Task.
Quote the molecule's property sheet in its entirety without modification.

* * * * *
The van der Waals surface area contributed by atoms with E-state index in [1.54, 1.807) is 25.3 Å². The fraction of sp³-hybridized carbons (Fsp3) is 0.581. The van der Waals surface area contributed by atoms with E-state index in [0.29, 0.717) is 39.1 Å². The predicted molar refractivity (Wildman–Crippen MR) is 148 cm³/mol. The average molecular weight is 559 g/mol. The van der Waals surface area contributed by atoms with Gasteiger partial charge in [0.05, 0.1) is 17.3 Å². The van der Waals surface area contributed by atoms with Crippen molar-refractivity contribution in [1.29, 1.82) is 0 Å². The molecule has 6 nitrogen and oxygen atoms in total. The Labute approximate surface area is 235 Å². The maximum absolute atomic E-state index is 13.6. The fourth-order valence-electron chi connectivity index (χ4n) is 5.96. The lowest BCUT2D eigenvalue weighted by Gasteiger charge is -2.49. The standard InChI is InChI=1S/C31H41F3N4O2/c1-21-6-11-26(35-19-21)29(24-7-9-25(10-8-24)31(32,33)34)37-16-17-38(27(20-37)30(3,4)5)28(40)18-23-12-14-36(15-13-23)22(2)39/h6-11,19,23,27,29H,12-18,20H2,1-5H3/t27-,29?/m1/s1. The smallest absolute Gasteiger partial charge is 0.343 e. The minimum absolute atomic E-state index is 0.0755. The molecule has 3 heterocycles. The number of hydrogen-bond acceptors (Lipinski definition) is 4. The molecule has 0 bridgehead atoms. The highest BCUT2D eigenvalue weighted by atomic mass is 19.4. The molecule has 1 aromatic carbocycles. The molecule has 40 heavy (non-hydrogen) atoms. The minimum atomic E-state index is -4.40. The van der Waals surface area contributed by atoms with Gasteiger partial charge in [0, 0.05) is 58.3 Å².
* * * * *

The van der Waals surface area contributed by atoms with E-state index in [1.54, 1.807) is 25.3 Å². The fraction of sp³-hybridized carbons (Fsp3) is 0.581. The van der Waals surface area contributed by atoms with E-state index in [0.29, 0.717) is 39.1 Å². The predicted molar refractivity (Wildman–Crippen MR) is 148 cm³/mol. The average molecular weight is 559 g/mol. The van der Waals surface area contributed by atoms with Gasteiger partial charge in [0.05, 0.1) is 17.3 Å². The van der Waals surface area contributed by atoms with Crippen molar-refractivity contribution in [1.29, 1.82) is 0 Å². The molecule has 6 nitrogen and oxygen atoms in total. The Labute approximate surface area is 235 Å². The maximum absolute atomic E-state index is 13.6. The fourth-order valence-electron chi connectivity index (χ4n) is 5.96. The lowest BCUT2D eigenvalue weighted by Gasteiger charge is -2.49. The standard InChI is InChI=1S/C31H41F3N4O2/c1-21-6-11-26(35-19-21)29(24-7-9-25(10-8-24)31(32,33)34)37-16-17-38(27(20-37)30(3,4)5)28(40)18-23-12-14-36(15-13-23)22(2)39/h6-11,19,23,27,29H,12-18,20H2,1-5H3/t27-,29?/m1/s1. The smallest absolute Gasteiger partial charge is 0.343 e. The minimum absolute atomic E-state index is 0.0755. The molecule has 3 heterocycles. The number of hydrogen-bond acceptors (Lipinski definition) is 4. The molecule has 0 bridgehead atoms. The highest BCUT2D eigenvalue weighted by atomic mass is 19.4. The molecule has 1 aromatic carbocycles. The molecule has 40 heavy (non-hydrogen) atoms. The minimum atomic E-state index is -4.40. The van der Waals surface area contributed by atoms with Gasteiger partial charge in [0, 0.05) is 58.3 Å².